Island Mele

By John Berger,
Special to the Star-Bulletin

Friday, January 1, 1999


‘Changes’ reveals
Forté’s growth


Changes: Forté (Cinnamon Red)


FORTÉ'S 1997 debut album was a local pop hit but didn't show what the quartet was capable of. Their second album, "Changes," fulfills the promise heard in their recent CD-single.

The photos and liner art don't do them justice, but Forté has taken a significant step forward here. The harmonies are fuller. There are fewer pop chart remakes. Forté is heating up. Bravo, Forté!

"Somehow Someway" is a career best. "Have You Ever" and "The Pieces Of My Heart" also stand out in showing fresh presence and more mature sound. "What To Say," co-written with Dave Tucciarone, is notable as the group's first original. Debits are a local pop clunker or two, and "Two To Make It Right," which marks the third time Forté's producers have tried and failed to improve a song off Seduction's hot 1989 album, "Nothing Matters Without Love." The original arrangement sizzled. This one doesn't.

That Forté can handle hotter arrangements is made clear as the girls do nicely with some old dance tracks recorded by Seduction's co-producer, the late David Cole. This album will certainly be bigger than their last. The changes are in effect.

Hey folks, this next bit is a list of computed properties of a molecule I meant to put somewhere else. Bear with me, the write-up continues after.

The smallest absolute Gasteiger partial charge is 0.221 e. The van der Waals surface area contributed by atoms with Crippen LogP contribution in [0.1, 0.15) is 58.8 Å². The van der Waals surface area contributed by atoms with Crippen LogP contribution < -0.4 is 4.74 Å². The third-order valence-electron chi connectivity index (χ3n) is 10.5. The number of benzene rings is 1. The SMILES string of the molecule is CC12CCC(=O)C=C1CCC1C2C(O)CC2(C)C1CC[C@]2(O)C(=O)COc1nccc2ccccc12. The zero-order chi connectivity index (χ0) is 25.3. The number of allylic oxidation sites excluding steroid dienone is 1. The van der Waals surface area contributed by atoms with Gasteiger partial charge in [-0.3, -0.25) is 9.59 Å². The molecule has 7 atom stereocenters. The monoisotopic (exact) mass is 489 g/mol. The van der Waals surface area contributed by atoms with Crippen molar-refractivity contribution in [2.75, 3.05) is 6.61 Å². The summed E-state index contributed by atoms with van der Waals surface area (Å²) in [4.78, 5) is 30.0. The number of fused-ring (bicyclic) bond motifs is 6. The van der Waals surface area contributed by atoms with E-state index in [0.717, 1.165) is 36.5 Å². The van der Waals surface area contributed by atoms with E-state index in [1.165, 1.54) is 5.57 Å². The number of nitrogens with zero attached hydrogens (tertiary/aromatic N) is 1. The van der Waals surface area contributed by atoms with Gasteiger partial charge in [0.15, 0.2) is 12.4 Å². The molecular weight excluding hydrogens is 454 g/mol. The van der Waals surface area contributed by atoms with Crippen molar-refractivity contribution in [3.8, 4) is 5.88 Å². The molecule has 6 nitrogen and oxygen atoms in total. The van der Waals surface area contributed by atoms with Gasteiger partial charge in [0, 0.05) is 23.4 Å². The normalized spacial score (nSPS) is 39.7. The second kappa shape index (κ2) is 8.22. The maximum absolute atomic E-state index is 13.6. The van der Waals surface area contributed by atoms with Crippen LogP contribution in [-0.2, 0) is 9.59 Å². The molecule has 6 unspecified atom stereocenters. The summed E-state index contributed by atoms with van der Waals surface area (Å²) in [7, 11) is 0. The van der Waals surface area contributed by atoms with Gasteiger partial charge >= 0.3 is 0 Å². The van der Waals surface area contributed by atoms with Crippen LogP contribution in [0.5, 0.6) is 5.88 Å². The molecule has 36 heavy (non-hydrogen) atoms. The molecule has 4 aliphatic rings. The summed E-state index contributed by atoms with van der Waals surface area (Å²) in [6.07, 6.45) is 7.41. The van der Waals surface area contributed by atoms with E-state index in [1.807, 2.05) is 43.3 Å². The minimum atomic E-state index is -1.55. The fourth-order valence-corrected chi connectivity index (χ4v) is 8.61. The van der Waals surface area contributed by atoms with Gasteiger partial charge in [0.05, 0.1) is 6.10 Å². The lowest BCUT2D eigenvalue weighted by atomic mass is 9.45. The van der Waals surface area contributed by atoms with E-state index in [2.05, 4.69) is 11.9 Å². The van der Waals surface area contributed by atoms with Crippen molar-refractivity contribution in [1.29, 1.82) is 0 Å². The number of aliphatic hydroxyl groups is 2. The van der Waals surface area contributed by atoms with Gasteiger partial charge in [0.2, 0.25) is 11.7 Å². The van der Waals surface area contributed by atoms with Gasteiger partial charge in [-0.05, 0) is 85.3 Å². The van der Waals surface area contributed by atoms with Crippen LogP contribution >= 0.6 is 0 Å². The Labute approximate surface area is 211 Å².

U Da Kine: Keni (Island Head) CD single


VETERAN record producer Gaylord Holomalia introduces Keni Yarbro with two original songs off Yarbro's debut album. Fiji adds his familiar magic to the high energy, local reggae title song. "U Da Kine" should be one of the big local hits of the new year.


Waikoloa Sands: Pomai & Loeka (The Morning Star) CD single


POMAI and Loeka Longakit have recorded previously together and solo. "Waikoloa Sands" introduces them as romantic balladeers on their family record label. Both sing with natural feeling and emotion.

Their producers/parents, Lloyd and Nalani, feature Loeka on the title track and his "Homegrown '97" signature, "The One They'd Call Hawaii" (Both were written by his father).

The third song features Pomai on a song from their new Christian album. Randy Sugata shares credit with Lloyd for the soft but deftly textured arrangements.

See Record Reviews for some of John Berger's past reviews.
See Aloha Worldwide for locals living away.


John Berger, who has covered the local
entertainment scene since 1972, writes reviews of recordings
produced by Hawaii artists. See the Star-Bulletin's Home Zone
section on Fridays for the latest reviews.



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